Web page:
Donuts domains

People keep registering bad domains

Donuts offered some insights about their premium domain names. The only insight I got, and that comes as no surprise, is that people have been and are (always) registering bad domains.

Donuts is generally characterizing anything greater than $33 wholesale per year as a premium domain name.

Donuts offered some examples from the hundreds of premium domain names are registered every week using Donuts TLDs.

Starting with price, since price is always of interest to investors: there are typically dozens of names sold in the >$1,000/yr range, and this week was no exception.

The 3 notable names that Donuts shared were:, and

These seem to me as bad or maybe average domain names to register. But if you factor in the yearly renewal fee then they are pretty bad: $2,950 $3,540 $1,180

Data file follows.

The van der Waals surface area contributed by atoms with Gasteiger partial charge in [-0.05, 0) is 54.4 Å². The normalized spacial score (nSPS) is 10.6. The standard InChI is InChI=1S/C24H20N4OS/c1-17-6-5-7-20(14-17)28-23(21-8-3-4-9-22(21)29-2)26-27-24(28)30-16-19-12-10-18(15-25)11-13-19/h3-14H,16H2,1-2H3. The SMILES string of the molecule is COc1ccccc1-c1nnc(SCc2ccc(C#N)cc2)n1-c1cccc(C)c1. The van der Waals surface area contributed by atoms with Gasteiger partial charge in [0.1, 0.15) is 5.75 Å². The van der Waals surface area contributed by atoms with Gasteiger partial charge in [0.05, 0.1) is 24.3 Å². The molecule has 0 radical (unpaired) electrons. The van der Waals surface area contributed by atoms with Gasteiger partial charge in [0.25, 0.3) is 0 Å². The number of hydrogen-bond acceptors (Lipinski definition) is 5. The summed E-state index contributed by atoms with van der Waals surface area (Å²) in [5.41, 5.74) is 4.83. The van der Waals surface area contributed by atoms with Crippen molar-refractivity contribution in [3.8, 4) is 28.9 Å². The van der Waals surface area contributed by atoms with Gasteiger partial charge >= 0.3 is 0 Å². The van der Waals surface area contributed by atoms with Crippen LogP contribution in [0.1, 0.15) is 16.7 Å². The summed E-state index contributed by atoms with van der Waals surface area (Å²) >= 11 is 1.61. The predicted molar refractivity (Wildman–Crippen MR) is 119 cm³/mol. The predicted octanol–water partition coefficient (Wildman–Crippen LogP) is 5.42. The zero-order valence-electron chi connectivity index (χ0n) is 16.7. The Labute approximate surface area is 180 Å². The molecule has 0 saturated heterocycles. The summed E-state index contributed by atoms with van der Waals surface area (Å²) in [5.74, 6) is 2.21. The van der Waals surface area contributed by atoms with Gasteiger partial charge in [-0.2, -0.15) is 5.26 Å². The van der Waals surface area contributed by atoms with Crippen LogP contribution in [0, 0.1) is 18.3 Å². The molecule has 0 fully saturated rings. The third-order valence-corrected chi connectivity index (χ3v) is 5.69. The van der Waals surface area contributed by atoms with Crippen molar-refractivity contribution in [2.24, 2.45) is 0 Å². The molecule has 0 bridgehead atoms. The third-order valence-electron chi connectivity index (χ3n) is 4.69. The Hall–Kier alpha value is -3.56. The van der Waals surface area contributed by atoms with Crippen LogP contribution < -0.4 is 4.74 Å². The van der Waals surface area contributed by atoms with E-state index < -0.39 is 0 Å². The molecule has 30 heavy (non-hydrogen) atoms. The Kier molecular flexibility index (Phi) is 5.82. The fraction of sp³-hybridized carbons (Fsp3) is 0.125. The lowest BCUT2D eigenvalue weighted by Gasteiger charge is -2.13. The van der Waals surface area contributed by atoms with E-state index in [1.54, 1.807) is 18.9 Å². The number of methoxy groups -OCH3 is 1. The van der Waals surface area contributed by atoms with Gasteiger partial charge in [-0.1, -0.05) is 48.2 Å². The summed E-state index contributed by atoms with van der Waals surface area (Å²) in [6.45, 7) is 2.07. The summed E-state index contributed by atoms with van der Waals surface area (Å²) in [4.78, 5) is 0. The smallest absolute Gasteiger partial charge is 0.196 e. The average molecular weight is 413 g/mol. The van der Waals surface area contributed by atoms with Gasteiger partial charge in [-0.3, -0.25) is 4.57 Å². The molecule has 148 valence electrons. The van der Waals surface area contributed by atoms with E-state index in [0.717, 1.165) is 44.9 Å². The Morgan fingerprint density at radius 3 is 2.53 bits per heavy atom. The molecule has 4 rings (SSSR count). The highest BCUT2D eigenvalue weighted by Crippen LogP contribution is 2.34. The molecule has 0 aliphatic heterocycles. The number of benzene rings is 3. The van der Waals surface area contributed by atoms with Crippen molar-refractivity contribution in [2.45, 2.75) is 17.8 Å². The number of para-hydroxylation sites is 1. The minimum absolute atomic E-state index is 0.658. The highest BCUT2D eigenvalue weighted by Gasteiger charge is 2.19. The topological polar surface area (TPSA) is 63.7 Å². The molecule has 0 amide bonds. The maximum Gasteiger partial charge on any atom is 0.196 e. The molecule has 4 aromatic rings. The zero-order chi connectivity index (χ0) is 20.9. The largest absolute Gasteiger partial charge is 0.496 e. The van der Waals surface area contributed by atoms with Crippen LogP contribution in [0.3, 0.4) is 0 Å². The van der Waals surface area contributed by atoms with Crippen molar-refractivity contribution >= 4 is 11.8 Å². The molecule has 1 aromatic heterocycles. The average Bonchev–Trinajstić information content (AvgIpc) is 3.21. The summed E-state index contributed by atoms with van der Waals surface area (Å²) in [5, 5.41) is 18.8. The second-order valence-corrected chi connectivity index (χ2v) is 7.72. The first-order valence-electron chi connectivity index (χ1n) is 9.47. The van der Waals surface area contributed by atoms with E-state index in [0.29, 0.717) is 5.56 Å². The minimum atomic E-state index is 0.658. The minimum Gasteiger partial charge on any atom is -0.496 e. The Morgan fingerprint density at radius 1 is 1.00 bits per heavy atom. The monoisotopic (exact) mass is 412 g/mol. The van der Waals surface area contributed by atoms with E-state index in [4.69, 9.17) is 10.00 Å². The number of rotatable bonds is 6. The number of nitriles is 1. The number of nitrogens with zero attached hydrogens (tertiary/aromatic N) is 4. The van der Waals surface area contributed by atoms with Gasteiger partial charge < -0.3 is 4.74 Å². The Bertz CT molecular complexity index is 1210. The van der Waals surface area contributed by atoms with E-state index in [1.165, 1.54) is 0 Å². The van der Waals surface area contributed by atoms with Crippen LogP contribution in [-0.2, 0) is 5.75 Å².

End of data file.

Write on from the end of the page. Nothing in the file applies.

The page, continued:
Donuts disagrees with me: “What we like about these names: they’re all compelling names for investors and businesses.”

Sorry but I just don’t see it. BTW, all 3 domains in .com are parked and are probably for sale.

Donuts continued to share some more premium registrations:

Note that .LIVE continues to be one of Donuts’ top-performing TLDs for premium domains.

There are hundreds of names in the $100 – $999 range; the most popular TLDs in this price range currently are: .NEWS, .REVIEWS, .VENTURES, .LIVE, .SERVICES and .BUSINESS. Some examples include:


Donuts characterizes these names as business-related generics (others include: .SOLUTIONS, .COMPANY, .CAREERS, etc.) and we’re encouraged to see their growing popularity.

As always, one- and two-character domains are quite popular; some examples:


But increasingly, people are registering domain names containing full words that are meaningful and often highly specific. These include: